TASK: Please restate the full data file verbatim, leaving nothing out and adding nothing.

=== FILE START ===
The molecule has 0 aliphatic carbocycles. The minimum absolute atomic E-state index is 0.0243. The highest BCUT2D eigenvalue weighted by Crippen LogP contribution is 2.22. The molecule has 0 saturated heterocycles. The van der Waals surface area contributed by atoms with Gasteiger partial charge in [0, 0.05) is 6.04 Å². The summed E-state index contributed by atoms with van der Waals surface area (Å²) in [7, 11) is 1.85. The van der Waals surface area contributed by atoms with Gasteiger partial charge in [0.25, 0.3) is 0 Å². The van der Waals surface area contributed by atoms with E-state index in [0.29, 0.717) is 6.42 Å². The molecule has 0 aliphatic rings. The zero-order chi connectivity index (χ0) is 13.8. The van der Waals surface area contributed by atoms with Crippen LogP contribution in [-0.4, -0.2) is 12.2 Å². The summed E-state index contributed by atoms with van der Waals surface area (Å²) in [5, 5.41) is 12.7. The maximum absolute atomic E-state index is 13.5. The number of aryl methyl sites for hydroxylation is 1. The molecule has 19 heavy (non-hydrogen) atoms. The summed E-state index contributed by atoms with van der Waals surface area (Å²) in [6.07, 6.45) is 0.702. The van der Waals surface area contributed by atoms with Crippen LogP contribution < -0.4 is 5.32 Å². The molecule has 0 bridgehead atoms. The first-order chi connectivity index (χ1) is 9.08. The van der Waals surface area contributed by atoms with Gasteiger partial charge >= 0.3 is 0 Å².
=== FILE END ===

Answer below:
The molecule has 0 aliphatic carbocycles. The minimum absolute atomic E-state index is 0.0243. The highest BCUT2D eigenvalue weighted by Crippen LogP contribution is 2.22. The molecule has 0 saturated heterocycles. The van der Waals surface area contributed by atoms with Gasteiger partial charge in [0, 0.05) is 6.04 Å². The summed E-state index contributed by atoms with van der Waals surface area (Å²) in [7, 11) is 1.85. The van der Waals surface area contributed by atoms with Gasteiger partial charge in [0.25, 0.3) is 0 Å². The van der Waals surface area contributed by atoms with E-state index in [0.29, 0.717) is 6.42 Å². The molecule has 0 aliphatic rings. The zero-order chi connectivity index (χ0) is 13.8. The van der Waals surface area contributed by atoms with Crippen LogP contribution in [-0.4, -0.2) is 12.2 Å². The summed E-state index contributed by atoms with van der Waals surface area (Å²) in [5, 5.41) is 12.7. The maximum absolute atomic E-state index is 13.5. The number of aryl methyl sites for hydroxylation is 1. The molecule has 19 heavy (non-hydrogen) atoms. The summed E-state index contributed by atoms with van der Waals surface area (Å²) in [6.07, 6.45) is 0.702. The van der Waals surface area contributed by atoms with Crippen LogP contribution < -0.4 is 5.32 Å². The molecule has 0 bridgehead atoms. The first-order chi connectivity index (χ1) is 9.08. The van der Waals surface area contributed by atoms with Gasteiger partial charge >= 0.3 is 0 Å².